Wednesday, 13 March 2013

Reflections on the "Stonehenge Skeletons"

Several people who have read my novel, Undreamed Shores, set in the age of Stonehenge, have asked me to comment on the recently broadcast Channel 4 documentary, "Secrets of the Stonehenge Skeletons" (available, if you missed it, at www.channel4.com/programmes/secrets-of-the-stonehenge-skeletons/4od). Here are a few thoughts.

As historical writers, we all weave our stories from a blend of hard facts, deductions from those facts and subjective interpretations based on those deductions. We use our imagination to fill the gaps between the things we know, the things we think we know and the things we are conscious of not knowing. When we write non-fiction, speak at academic conferences and teach courses, we do our best to keep these categories separate, and to show the demarcations between them. When we write novels, or collaborate in the making of TV programmes, they inevitably get mixed up together.

Sometimes simplification leads to confusion. The programme starts out by saying that, until now, "we" had assumed that all the stones at Stonehenge were of the same date. Well, no we didn't. As an undergraduate in the early 1980s, I was taught that there were several components to Stonehenge, and that these were likely to be of different dates.



Broadly speaking, we thought that the phasing was as follows:

Phase 1. The bank, ditch and avenue.
Phase 2. The "Aubrey Holes," which we knew contained cremated human remains.
Phase 3. The bluestones, brought from West Wales, though not necessarily in their current position.
Phase 4. The much larger sarsens, including the trilithons.

                                              (Photo, Wessex Archaeology).

The most recent research (http://services.english-heritage.org.uk/ResearchReportsPdfs/001_2012WEB.pdf), which is discussed on the TV programme, has led to a reassessment of this, and use of the most up-to-date radiocarbon technology allows us to be a lot more precise about the actual dating. The phasing, as we now understand it, is as follows:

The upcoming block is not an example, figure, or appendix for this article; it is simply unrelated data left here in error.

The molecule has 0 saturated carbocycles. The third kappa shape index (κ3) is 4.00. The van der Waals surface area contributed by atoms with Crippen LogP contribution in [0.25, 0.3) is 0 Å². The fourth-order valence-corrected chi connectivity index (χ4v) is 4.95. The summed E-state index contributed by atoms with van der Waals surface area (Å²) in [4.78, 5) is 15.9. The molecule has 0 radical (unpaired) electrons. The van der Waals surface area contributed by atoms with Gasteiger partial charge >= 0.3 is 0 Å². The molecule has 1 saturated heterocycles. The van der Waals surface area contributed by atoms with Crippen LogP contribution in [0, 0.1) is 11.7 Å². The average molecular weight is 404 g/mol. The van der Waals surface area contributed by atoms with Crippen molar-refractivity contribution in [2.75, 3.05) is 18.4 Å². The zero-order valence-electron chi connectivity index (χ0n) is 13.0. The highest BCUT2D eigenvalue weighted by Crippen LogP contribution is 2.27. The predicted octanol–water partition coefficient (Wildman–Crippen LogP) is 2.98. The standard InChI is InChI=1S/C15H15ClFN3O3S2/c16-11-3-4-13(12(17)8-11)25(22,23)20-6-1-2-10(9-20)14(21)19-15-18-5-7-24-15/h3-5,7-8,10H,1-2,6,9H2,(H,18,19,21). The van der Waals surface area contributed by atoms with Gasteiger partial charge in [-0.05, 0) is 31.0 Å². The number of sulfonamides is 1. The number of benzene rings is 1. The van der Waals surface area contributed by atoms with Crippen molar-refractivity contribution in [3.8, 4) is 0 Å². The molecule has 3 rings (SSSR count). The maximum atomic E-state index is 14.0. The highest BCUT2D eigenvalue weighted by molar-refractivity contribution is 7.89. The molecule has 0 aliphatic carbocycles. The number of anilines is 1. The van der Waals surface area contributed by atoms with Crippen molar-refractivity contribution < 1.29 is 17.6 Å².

Phase 1. The bank, ditch and "Aubrey Holes," 3330-2895 BC.
Phase 2. The sarsen trilithons and circle, and the double bluestone circle, 2670-2340 BC.
Phase 3. The avenue, 2580-2200 BC.
Phase 4. The bluestone oval and outer bluestone circle, 2480-1930 BC.

Note that the dates for Phases 2-4 overlap, leading the authors of the detailed report, including Professor Mike Parker-Pearson, who appears in the TV programme, to conclude that the "major settings" (i.e. the sarsen trilithons and the sarsen and bluestone circles) are the product of "...a single (relatively quick) unitary episode of activity, rather than the result of longer and more piecemeal episodes of construction."

The big surprise, which I didn't know about when I wrote Undreamed Shores, is the evidence (which I haven't seen in detail, but which sounds convincing enough) to suggest that some of the bluestones which currently make up the Phase 2/4 settings stood originally in the "Aubrey Holes," meaning that they were brought to the site much earlier than we had previously assumed.

That's potentially a problem for Undreamed Shores, in that my protagonist, Amzai (in 2400 BC), believes the bluestones to have been brought to the site during his wife's childhood. Perhaps some of them were, but, in any case, the reader of the novel is not made party to the "whole truth" (quite deliberately so, on my part, since I was aware that there were elements of the "whole truth" that I couldn't be certain of), but only to the truth as understood by Amzai, a stranger in the world of the builders of Stonehenge, who is reliant on what he has been told, and who, in any case, probably has an imperfect grasp of the language.